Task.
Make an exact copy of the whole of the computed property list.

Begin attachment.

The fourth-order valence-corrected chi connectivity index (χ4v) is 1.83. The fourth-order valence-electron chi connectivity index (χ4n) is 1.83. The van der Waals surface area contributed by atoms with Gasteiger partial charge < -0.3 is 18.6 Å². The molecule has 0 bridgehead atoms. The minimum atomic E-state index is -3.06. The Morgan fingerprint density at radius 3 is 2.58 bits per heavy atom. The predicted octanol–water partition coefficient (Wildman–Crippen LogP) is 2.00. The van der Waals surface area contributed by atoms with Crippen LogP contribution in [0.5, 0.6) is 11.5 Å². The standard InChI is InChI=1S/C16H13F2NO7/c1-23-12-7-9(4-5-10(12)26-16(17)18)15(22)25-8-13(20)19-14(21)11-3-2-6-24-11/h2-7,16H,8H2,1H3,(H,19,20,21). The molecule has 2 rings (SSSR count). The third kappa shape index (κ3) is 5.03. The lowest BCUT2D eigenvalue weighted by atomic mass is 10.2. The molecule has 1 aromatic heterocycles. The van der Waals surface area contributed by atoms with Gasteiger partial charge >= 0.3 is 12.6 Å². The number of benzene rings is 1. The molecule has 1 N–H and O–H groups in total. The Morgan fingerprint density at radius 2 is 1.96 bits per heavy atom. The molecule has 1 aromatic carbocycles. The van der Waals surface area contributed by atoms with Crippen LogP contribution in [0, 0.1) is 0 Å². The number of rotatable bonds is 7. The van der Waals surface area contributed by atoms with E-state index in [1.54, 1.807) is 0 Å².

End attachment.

The fourth-order valence-corrected chi connectivity index (χ4v) is 1.83. The fourth-order valence-electron chi connectivity index (χ4n) is 1.83. The van der Waals surface area contributed by atoms with Gasteiger partial charge < -0.3 is 18.6 Å². The molecule has 0 bridgehead atoms. The minimum atomic E-state index is -3.06. The Morgan fingerprint density at radius 3 is 2.58 bits per heavy atom. The predicted octanol–water partition coefficient (Wildman–Crippen LogP) is 2.00. The van der Waals surface area contributed by atoms with Crippen LogP contribution in [0.5, 0.6) is 11.5 Å². The standard InChI is InChI=1S/C16H13F2NO7/c1-23-12-7-9(4-5-10(12)26-16(17)18)15(22)25-8-13(20)19-14(21)11-3-2-6-24-11/h2-7,16H,8H2,1H3,(H,19,20,21). The molecule has 2 rings (SSSR count). The third kappa shape index (κ3) is 5.03. The lowest BCUT2D eigenvalue weighted by atomic mass is 10.2. The molecule has 1 aromatic heterocycles. The van der Waals surface area contributed by atoms with Gasteiger partial charge >= 0.3 is 12.6 Å². The number of benzene rings is 1. The molecule has 1 N–H and O–H groups in total. The Morgan fingerprint density at radius 2 is 1.96 bits per heavy atom. The molecule has 1 aromatic carbocycles. The van der Waals surface area contributed by atoms with Crippen LogP contribution in [0, 0.1) is 0 Å². The number of rotatable bonds is 7. The van der Waals surface area contributed by atoms with E-state index in [1.54, 1.807) is 0 Å².